I was raised in a newspaper family, David Broder was held up as an example of a great journalist. Throughout my life I read his columns and watched him on TV whenever possible. You could trust him and if you disagreed with him, you took the time to reevaluate your position. I'm sure the people on Beaver Island in Lake Michigan will miss him greatly.

Posted by: doubleduece | March 9, 2011 5:50 PM | Report abuse

I also became a member of Davids fan club many years ago, and the one thing that hooked me from the beginning was I felt like he was talking to me, softly, patiently but with purpose. David taught me politics. I finally met David at Howard Deans HQ here in Manchester, and I knew I just shook hands with the best there ever was. I felt sad for him when Mary McGrory passed. Now I feel sad for all of us.
God Bless David and his family.

Posted by: JamesNH | March 9, 2011 6:01 PM | Report abuse

David Broder was a unique individual a
journalist who could touch anyone's heart &
soul with questions,quips and leave that person knowing he made a new friend. By the
way on a campaign trail that almost next to impossible. But David did it with unabashed
style and gentleness of spirit. His fight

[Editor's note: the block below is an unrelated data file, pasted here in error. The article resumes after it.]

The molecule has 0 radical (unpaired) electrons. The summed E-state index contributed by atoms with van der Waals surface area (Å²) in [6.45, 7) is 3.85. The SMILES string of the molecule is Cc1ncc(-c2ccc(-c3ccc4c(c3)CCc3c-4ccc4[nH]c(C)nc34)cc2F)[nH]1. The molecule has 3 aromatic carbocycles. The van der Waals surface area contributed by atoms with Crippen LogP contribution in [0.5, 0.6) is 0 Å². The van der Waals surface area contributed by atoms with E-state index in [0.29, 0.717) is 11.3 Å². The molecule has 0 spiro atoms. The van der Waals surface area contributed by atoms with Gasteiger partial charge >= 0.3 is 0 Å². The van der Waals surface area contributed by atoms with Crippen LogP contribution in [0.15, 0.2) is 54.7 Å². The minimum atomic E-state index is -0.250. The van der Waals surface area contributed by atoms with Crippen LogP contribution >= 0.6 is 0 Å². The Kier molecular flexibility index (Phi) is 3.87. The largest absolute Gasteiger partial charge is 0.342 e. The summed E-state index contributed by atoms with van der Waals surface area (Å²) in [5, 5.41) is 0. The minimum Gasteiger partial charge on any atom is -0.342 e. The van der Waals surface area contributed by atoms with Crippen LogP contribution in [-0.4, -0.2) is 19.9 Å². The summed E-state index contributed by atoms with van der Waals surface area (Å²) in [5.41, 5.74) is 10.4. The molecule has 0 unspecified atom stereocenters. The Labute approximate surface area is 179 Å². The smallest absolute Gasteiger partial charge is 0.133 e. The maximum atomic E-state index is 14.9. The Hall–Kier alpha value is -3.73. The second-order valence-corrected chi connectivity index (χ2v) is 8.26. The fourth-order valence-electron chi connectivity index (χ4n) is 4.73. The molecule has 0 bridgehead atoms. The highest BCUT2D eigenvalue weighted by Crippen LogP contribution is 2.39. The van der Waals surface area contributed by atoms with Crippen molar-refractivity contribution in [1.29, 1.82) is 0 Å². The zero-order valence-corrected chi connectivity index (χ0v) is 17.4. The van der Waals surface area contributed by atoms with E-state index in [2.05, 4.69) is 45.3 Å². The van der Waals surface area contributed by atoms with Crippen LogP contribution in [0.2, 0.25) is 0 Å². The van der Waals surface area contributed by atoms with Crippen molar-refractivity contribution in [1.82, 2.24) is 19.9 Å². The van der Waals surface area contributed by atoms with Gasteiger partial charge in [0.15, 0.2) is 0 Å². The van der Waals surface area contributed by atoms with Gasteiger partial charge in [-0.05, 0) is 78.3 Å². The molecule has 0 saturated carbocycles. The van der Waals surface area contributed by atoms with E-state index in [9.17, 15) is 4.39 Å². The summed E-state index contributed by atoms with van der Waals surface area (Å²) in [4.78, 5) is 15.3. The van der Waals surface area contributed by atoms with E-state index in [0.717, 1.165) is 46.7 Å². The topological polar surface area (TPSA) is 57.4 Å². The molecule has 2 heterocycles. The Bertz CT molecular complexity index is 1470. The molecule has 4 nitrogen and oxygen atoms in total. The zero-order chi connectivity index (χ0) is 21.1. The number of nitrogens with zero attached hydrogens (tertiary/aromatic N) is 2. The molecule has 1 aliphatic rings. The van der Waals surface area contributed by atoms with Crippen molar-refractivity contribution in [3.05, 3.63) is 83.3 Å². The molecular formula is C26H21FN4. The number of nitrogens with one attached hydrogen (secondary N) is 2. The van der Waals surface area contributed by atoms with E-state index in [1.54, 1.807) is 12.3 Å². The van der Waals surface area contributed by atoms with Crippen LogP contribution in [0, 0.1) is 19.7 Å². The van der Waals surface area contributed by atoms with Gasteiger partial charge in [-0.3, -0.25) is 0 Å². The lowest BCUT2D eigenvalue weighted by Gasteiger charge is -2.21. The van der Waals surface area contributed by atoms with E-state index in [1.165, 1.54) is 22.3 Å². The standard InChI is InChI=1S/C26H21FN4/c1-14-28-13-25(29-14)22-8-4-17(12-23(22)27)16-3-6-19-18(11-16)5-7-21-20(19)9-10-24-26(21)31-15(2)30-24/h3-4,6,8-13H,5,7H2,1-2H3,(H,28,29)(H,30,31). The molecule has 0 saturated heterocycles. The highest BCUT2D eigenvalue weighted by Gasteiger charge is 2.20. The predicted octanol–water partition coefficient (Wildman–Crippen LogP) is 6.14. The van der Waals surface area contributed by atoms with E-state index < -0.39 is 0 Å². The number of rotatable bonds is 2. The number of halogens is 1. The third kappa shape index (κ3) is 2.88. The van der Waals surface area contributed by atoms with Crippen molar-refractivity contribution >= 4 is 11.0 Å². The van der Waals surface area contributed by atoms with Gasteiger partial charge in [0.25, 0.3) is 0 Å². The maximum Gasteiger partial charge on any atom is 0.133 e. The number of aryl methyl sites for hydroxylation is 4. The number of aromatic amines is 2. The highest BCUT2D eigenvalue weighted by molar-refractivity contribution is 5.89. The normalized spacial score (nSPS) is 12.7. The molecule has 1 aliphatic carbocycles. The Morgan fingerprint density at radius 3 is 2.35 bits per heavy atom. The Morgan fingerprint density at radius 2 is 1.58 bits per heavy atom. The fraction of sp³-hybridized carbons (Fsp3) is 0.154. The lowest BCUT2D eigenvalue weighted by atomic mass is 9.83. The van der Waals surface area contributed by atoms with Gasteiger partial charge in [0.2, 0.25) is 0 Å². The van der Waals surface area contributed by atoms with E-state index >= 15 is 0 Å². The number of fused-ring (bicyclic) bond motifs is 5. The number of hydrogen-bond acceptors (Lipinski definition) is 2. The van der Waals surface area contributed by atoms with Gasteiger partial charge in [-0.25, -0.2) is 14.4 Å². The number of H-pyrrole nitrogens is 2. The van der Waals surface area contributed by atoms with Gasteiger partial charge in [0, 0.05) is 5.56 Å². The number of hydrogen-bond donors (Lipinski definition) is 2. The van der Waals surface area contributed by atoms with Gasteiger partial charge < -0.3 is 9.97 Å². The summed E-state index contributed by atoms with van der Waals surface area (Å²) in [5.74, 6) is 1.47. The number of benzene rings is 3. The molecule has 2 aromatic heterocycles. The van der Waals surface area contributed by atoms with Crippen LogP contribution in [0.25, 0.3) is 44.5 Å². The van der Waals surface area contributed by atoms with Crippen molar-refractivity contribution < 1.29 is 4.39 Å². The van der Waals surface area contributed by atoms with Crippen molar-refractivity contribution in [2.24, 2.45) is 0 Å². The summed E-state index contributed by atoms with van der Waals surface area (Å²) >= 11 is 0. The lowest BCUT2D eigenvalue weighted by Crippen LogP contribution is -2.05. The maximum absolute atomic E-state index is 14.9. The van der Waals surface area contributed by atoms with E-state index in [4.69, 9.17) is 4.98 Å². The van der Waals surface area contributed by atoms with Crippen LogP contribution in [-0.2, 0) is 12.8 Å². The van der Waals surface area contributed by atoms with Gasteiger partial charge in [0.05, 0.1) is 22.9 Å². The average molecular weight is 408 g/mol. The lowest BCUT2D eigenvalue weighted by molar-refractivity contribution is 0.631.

with diabetes made him my unsung hero. He
gave me the courage and strenght when i had
neither he held me up invisibily each and
everyday, by just being David who had papers
and books in his office as high as the tower
of babal. I am going to miss seeing David
in his cub's jacket. Right now i'm envisioning his cubicle, his computer, yes!
my version of the tower of babal, books, papers bless that mess! and on his chair
his beloved blue & red cubs jacket.I got a
pretty good idea David would want to sign off with us all remembering him in this way.
Thank you Broder family for sharing him
with us all through the years! We are a blessed people because David walked, talked
on this earth and made the common man feel
so uncommonly good!.....

Posted by: jrabideau001 | March 9, 2011 6:07 PM | Report abuse